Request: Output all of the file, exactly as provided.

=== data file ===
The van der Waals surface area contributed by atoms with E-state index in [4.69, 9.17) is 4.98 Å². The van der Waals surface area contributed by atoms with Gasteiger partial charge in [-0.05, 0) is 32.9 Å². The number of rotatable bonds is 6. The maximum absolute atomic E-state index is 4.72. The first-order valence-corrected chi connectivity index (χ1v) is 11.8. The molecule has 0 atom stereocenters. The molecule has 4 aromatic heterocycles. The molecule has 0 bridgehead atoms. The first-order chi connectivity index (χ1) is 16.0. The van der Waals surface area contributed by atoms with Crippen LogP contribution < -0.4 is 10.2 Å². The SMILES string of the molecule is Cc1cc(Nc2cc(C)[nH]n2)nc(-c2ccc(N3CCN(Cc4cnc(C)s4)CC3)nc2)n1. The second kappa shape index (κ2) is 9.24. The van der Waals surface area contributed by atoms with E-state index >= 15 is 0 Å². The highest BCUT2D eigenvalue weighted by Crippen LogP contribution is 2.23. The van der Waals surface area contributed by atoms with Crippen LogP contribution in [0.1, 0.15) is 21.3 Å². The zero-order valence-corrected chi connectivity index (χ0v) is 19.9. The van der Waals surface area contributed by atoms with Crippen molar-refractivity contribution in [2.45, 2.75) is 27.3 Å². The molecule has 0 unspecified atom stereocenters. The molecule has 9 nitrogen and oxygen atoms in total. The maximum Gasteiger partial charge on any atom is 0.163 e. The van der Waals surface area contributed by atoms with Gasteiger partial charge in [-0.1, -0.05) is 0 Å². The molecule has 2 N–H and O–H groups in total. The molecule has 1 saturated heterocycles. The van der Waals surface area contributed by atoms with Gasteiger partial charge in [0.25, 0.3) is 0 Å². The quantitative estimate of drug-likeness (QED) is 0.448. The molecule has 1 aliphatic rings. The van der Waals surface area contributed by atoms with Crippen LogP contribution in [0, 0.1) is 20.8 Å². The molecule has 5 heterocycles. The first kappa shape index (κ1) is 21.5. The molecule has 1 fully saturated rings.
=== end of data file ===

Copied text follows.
The van der Waals surface area contributed by atoms with E-state index in [4.69, 9.17) is 4.98 Å². The van der Waals surface area contributed by atoms with Gasteiger partial charge in [-0.05, 0) is 32.9 Å². The number of rotatable bonds is 6. The maximum absolute atomic E-state index is 4.72. The first-order valence-corrected chi connectivity index (χ1v) is 11.8. The molecule has 0 atom stereocenters. The molecule has 4 aromatic heterocycles. The molecule has 0 bridgehead atoms. The first-order chi connectivity index (χ1) is 16.0. The van der Waals surface area contributed by atoms with Crippen LogP contribution < -0.4 is 10.2 Å². The SMILES string of the molecule is Cc1cc(Nc2cc(C)[nH]n2)nc(-c2ccc(N3CCN(Cc4cnc(C)s4)CC3)nc2)n1. The second kappa shape index (κ2) is 9.24. The van der Waals surface area contributed by atoms with E-state index >= 15 is 0 Å². The highest BCUT2D eigenvalue weighted by Crippen LogP contribution is 2.23. The van der Waals surface area contributed by atoms with Crippen LogP contribution in [0.1, 0.15) is 21.3 Å². The zero-order valence-corrected chi connectivity index (χ0v) is 19.9. The van der Waals surface area contributed by atoms with Crippen molar-refractivity contribution in [2.45, 2.75) is 27.3 Å². The molecule has 0 unspecified atom stereocenters. The molecule has 9 nitrogen and oxygen atoms in total. The maximum Gasteiger partial charge on any atom is 0.163 e. The van der Waals surface area contributed by atoms with Gasteiger partial charge in [-0.1, -0.05) is 0 Å². The molecule has 2 N–H and O–H groups in total. The molecule has 1 saturated heterocycles. The van der Waals surface area contributed by atoms with Gasteiger partial charge in [0.25, 0.3) is 0 Å². The quantitative estimate of drug-likeness (QED) is 0.448. The molecule has 1 aliphatic rings. The van der Waals surface area contributed by atoms with Crippen LogP contribution in [0, 0.1) is 20.8 Å². The molecule has 5 heterocycles. The first kappa shape index (κ1) is 21.5. The molecule has 1 fully saturated rings.